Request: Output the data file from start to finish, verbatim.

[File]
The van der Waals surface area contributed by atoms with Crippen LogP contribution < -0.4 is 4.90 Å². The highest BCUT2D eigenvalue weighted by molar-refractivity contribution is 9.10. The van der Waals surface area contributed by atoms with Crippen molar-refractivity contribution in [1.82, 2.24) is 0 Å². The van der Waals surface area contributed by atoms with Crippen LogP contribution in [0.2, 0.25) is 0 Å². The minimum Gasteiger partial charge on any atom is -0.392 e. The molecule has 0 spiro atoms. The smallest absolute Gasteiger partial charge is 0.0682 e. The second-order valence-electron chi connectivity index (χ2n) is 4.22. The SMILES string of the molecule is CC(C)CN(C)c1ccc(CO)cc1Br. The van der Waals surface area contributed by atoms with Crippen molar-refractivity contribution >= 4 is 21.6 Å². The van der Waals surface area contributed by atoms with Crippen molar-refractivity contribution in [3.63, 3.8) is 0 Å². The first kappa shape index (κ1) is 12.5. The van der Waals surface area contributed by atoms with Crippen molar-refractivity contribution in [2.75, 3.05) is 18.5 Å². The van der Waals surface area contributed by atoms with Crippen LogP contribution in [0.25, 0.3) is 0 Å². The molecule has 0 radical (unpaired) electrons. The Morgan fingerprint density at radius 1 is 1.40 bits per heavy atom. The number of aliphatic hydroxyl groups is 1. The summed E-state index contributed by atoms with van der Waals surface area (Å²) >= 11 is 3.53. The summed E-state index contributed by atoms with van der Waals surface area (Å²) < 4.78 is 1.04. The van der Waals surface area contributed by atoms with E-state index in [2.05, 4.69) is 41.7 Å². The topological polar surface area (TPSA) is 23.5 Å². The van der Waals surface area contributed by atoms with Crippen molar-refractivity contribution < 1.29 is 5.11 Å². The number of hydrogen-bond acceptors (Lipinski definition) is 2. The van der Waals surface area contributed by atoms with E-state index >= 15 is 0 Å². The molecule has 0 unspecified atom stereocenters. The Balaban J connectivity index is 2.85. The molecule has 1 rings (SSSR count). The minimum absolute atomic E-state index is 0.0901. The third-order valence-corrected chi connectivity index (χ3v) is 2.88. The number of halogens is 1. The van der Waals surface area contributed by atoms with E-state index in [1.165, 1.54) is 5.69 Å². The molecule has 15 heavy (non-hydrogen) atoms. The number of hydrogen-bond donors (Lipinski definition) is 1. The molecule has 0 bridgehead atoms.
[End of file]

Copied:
The van der Waals surface area contributed by atoms with Crippen LogP contribution < -0.4 is 4.90 Å². The highest BCUT2D eigenvalue weighted by molar-refractivity contribution is 9.10. The van der Waals surface area contributed by atoms with Crippen molar-refractivity contribution in [1.82, 2.24) is 0 Å². The van der Waals surface area contributed by atoms with Crippen LogP contribution in [0.2, 0.25) is 0 Å². The minimum Gasteiger partial charge on any atom is -0.392 e. The molecule has 0 spiro atoms. The smallest absolute Gasteiger partial charge is 0.0682 e. The second-order valence-electron chi connectivity index (χ2n) is 4.22. The SMILES string of the molecule is CC(C)CN(C)c1ccc(CO)cc1Br. The van der Waals surface area contributed by atoms with Crippen molar-refractivity contribution >= 4 is 21.6 Å². The van der Waals surface area contributed by atoms with Crippen molar-refractivity contribution in [3.63, 3.8) is 0 Å². The first kappa shape index (κ1) is 12.5. The van der Waals surface area contributed by atoms with Crippen molar-refractivity contribution in [2.75, 3.05) is 18.5 Å². The van der Waals surface area contributed by atoms with Crippen LogP contribution in [0.25, 0.3) is 0 Å². The molecule has 0 radical (unpaired) electrons. The Morgan fingerprint density at radius 1 is 1.40 bits per heavy atom. The number of aliphatic hydroxyl groups is 1. The summed E-state index contributed by atoms with van der Waals surface area (Å²) >= 11 is 3.53. The summed E-state index contributed by atoms with van der Waals surface area (Å²) < 4.78 is 1.04. The van der Waals surface area contributed by atoms with E-state index in [2.05, 4.69) is 41.7 Å². The topological polar surface area (TPSA) is 23.5 Å². The van der Waals surface area contributed by atoms with Crippen molar-refractivity contribution < 1.29 is 5.11 Å². The number of hydrogen-bond acceptors (Lipinski definition) is 2. The van der Waals surface area contributed by atoms with E-state index >= 15 is 0 Å². The molecule has 0 unspecified atom stereocenters. The Balaban J connectivity index is 2.85. The molecule has 1 rings (SSSR count). The minimum absolute atomic E-state index is 0.0901. The third-order valence-corrected chi connectivity index (χ3v) is 2.88. The number of halogens is 1. The van der Waals surface area contributed by atoms with E-state index in [1.165, 1.54) is 5.69 Å². The molecule has 15 heavy (non-hydrogen) atoms. The number of hydrogen-bond donors (Lipinski definition) is 1. The molecule has 0 bridgehead atoms.